Had DeWine signed the legislation into law, a “grandfather clause” would have allowed any minor who had already begun treatment to continue receiving it. But opponents of the law had lobbied DeWine, arguing that the ban would negatively impact youth who had not yet begun medical interventions.

Hundreds of opponents testified against the bill when it was being considered by the legislature. When it was considered by the Senate, 87 witnesses offered testimony, the majority of whom opposed the bill. Additionally, many of the witnesses in support had flown in from out of state to testify in its favor, according to the AP.

The sponsor of the measure, State Rep. Gary Click, has claimed that it is an attempt to force medical providers to abide by ethical guidelines when treating people with gender dysphoria, and to ensure that transgender-identifying children do not later come to regret pursuing a gender transition.

While Click, a pastor at the Fremont Baptist Temple, has denied that his bill is motivated by his personal religious beliefs or anti-LGBTQ animus, a sermon he gave four years ago, which came to light in June, appears to undercut those claims.

In that sermon, Click asserted that homosexuality and transgender identity are contrary to God’s plans for humankind, claimed that same-sex marriage leads to the “crumbling” of society, and purported that efforts to change a person’s LGBTQ identity can be successful.

Click intends to urge his fellow Republicans to override DeWine’s veto. While Republicans have the numbers to override a veto if they all vote in lockstep, it is unclear whether they will do so — or whether DeWine, as a fellow Republican, can give some members the political cover necessary to vote against the override.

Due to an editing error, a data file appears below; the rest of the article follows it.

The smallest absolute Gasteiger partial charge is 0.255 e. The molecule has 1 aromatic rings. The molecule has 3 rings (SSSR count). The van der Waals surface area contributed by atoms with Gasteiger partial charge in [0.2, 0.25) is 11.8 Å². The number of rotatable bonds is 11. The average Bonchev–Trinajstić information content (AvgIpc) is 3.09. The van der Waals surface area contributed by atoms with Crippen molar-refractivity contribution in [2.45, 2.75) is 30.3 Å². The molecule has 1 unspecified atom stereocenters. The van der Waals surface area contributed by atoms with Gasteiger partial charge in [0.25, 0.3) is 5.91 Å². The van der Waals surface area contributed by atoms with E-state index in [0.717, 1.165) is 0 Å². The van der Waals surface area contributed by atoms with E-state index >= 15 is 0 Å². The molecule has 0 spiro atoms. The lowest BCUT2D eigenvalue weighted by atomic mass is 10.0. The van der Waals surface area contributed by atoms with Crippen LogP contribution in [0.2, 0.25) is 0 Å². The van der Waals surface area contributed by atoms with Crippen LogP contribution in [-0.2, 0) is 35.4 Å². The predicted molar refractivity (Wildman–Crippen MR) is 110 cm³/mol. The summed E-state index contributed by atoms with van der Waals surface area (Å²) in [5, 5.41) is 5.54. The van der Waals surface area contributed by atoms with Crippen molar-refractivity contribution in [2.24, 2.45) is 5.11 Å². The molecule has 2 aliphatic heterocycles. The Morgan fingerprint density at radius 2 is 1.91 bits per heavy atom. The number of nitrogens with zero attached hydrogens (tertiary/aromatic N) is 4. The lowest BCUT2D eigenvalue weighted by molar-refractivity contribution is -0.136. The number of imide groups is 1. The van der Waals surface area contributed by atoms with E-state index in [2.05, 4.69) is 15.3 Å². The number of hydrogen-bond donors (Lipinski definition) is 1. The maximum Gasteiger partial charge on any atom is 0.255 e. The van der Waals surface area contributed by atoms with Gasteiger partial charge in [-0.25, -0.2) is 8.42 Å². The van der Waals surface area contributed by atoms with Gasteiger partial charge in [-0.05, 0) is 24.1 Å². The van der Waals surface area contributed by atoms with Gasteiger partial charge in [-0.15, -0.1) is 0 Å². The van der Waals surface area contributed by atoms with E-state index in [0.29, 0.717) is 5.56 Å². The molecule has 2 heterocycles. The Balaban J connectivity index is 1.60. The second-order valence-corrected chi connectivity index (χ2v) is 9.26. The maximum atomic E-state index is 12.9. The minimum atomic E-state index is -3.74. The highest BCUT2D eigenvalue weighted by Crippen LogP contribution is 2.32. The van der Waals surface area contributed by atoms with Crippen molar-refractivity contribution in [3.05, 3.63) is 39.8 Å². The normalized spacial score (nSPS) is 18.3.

“This is not like some partisan issue here. This is an issue that transcends politics,” Ohio resident Rick Colby, a Republican and father of a transgender adult son told The Washington Post. “Get all the right people together, parents and even supporters of the bill, get them all together. Then have public meetings.”

Another Ohio resident opposing the bill, Kelli Marie, who has a transgender daughter, met with DeWine this week. She praised the governor for inviting her family to visit him at his home in Cedarville and hear their concerns about the proposed law.

“Allison shared her story as she always does — from the heart,” Marie wrote in a Facebook post. “Not hesitating to share the darkest times. Mike and I spoke about our fears, our lack of understanding, and of the process of coming to understand that this was Allison’s truth.”

The LGBTQ media advocacy group GLAAD praised DeWine’s actions.

“The governor’s veto shows he listened to families, providers and all Ohioans who know this bill is harmful and baseless,” Sarah Kate Ellis, president and CEO of GLAAD, said in a statement.

“Transgender people, like all of us, deserve to live free from discrimination, in dignity and happiness. Trans youth deserve to grow up in a state that sees, hears, and supports them. This veto is a small measure of understanding that facts matter, that all families are valued, and that Ohio is a place where common sense and compassion should always win.”